Hornbake Library exhibit celebrates 50 years of Maryland Public Television

The Maryland Public Television exhibit at Hornbake Library shows the development of MPT over the span of 50 years. (Gabby Baniqued/The Diamondback)

By Elena Macias
For The Diamondback

To celebrate Maryland Public Television’s 50th anniversary, an exhibit showcasing dozens of historic memorabilia and clips from several shows are on display at Hornbake Library’s Maryland Room Gallery.

The moment guests step foot into the exhibit — which opened in late August and will close in July 2020 — they are greeted by a treasure trove of archival materials. Prestigious awards and statuettes shine under the bright lights. A large blue and yellow banner is pressed onto the windows of the exhibit room baring photos, detailed information about the station and sharing its message: “Made possible by viewers like you.”

“It was … cool to see the evolution of television when you go around the room from the antenna to the old microphones and then to how the cameras evolved over the years,” said Sam Saltwick, a senior computer engineering major.

Saltwick visited the exhibit for an honors seminar class. Although the visit was for an assignment, he found the exhibit’s set-up helpful when navigating through all the archival material.

The idea for the exhibit — which is free and open to the public — came up during a 2015 meeting about potential collaborative projects between Special Collections and MPT, said Laura Schnitker, a curator of mass media and culture at the Special Collections and University Archives.

When MPT representatives mentioned the station’s 50th anniversary, the idea started to come to fruition. MPT has serviced the state of Maryland and its citizens with news, children’s shows and original content since its premiere Oct. 5, 1969.

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Schnitker recalled the process for choosing which material to include in the exhibit proved to be a challenge.

“Finding displayable objects was tough because great archival material doesn’t necessarily translate to great exhibit material,” she said. “Folders full of meeting notes can tell researchers a great deal about an organization’s development, [but] those aren’t things that are particularly compelling to look at under glass.”

Schnitker knew the exhibit would need video components because it was focused on a television station. One of the major highlights of the exhibit are the iPads — four on each side of the room — that show short clips of Maryland Public Television’s most memorable shows.

“Selecting videos was also a challenge because we’ve now digitized over 500 programs,” Schnitker said, “but there was no way we could sit down and watch every single one to select exhibit clips.”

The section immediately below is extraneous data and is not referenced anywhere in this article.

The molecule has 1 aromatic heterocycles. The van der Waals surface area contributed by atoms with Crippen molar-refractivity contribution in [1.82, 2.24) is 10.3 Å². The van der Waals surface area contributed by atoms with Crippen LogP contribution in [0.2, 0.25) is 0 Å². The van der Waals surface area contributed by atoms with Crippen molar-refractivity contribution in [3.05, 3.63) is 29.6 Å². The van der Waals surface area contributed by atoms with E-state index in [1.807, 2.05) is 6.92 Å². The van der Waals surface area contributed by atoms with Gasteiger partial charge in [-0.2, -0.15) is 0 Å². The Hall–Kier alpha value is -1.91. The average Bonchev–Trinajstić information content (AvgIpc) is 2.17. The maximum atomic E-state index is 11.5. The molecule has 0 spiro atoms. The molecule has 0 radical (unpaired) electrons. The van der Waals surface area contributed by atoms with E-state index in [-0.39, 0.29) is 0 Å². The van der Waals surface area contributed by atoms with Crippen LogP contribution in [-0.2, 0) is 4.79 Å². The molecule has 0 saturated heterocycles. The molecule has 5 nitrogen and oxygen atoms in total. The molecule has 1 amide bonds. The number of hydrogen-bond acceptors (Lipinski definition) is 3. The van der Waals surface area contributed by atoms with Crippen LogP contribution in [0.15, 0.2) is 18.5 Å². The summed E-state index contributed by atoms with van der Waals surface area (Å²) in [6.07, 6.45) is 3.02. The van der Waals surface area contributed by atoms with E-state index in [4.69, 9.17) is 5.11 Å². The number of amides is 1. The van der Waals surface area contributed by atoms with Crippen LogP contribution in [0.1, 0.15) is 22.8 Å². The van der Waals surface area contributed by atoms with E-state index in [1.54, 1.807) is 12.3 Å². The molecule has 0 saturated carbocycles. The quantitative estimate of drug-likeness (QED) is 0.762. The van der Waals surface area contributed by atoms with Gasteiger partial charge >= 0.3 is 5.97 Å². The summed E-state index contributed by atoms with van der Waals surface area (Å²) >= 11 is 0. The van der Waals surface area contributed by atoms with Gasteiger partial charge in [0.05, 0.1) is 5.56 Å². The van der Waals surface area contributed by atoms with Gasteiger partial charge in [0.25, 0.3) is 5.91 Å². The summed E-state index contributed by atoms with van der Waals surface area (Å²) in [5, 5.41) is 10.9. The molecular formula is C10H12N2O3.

Linda Taylor, an alumna of this university who teaches English to elementary school kids in South Korea, decided to visit campus and explore Hornbake during its extended Wednesday hours. She said she often studied in the library during her years as an undergraduate English major, before heading back to South Korea.

“That clip of the kids’ show about the animals [Kratts’ Creatures] was so cute,” Taylor said. “I wish I could bring the kids I teach in South Korea to this. I guess they’ll have to settle for pictures.”

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While searching through clips to use, Schnitker said she was “delighted to discover along the way just how much UMD-related content there was.”

In a Maryland Newsrap clip, a round table of journalists discussed former men’s basketball coach Charles “Lefty” Driesell’s departure from this university in 1986 amid a controversial time for the athletic department. For many students, this piece of history sheds light on the university, and some could even make a connection to the tragic events the campus has recently gone through in just the past year.

The exhibit, which closes July 2020, illustrates the deep impact MPT has on the state, the university and Maryland citizens. Schnitker hopes visitors leave with an appreciation for the phenomenal scope of the station’s programming and all the ways in which they have served Maryland over the last 50 years.

“They’re still producing content that you just can’t find anywhere else and have always been fully dedicated to their mission to educate, inform and engage citizens of Maryland,” Schnitker said. “They know the value of their own legacy and work very hard with us to make sure it survives for coming generations.”

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